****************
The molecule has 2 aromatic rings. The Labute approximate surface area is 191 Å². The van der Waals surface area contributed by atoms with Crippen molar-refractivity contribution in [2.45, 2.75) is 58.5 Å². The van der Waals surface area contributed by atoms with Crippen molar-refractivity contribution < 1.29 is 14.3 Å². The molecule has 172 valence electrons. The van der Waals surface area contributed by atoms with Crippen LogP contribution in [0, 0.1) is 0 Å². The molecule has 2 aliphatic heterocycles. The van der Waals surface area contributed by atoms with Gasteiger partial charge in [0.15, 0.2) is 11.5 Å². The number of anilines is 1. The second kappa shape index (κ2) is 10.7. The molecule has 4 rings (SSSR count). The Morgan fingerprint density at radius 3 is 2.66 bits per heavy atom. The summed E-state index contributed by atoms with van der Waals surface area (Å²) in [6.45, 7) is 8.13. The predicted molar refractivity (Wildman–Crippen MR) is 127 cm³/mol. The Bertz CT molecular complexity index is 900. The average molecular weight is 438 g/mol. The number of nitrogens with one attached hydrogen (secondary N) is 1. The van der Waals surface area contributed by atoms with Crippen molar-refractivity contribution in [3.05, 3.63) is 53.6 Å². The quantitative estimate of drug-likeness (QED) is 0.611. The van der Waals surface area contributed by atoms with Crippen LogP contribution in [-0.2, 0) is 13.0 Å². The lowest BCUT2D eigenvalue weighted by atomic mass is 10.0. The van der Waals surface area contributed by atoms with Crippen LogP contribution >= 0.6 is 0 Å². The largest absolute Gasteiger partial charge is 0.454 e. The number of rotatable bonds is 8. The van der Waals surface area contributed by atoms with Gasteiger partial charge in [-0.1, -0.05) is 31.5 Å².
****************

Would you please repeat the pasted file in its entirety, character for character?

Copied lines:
The molecule has 2 aromatic rings. The Labute approximate surface area is 191 Å². The van der Waals surface area contributed by atoms with Crippen molar-refractivity contribution in [2.45, 2.75) is 58.5 Å². The van der Waals surface area contributed by atoms with Crippen molar-refractivity contribution < 1.29 is 14.3 Å². The molecule has 172 valence electrons. The van der Waals surface area contributed by atoms with Crippen LogP contribution in [0, 0.1) is 0 Å². The molecule has 2 aliphatic heterocycles. The van der Waals surface area contributed by atoms with Gasteiger partial charge in [0.15, 0.2) is 11.5 Å². The number of anilines is 1. The second kappa shape index (κ2) is 10.7. The molecule has 4 rings (SSSR count). The Morgan fingerprint density at radius 3 is 2.66 bits per heavy atom. The summed E-state index contributed by atoms with van der Waals surface area (Å²) in [6.45, 7) is 8.13. The predicted molar refractivity (Wildman–Crippen MR) is 127 cm³/mol. The Bertz CT molecular complexity index is 900. The average molecular weight is 438 g/mol. The number of nitrogens with one attached hydrogen (secondary N) is 1. The van der Waals surface area contributed by atoms with Crippen molar-refractivity contribution in [3.05, 3.63) is 53.6 Å². The quantitative estimate of drug-likeness (QED) is 0.611. The van der Waals surface area contributed by atoms with Crippen LogP contribution in [-0.2, 0) is 13.0 Å². The lowest BCUT2D eigenvalue weighted by atomic mass is 10.0. The van der Waals surface area contributed by atoms with Crippen LogP contribution >= 0.6 is 0 Å². The largest absolute Gasteiger partial charge is 0.454 e. The number of rotatable bonds is 8. The van der Waals surface area contributed by atoms with Gasteiger partial charge in [-0.1, -0.05) is 31.5 Å².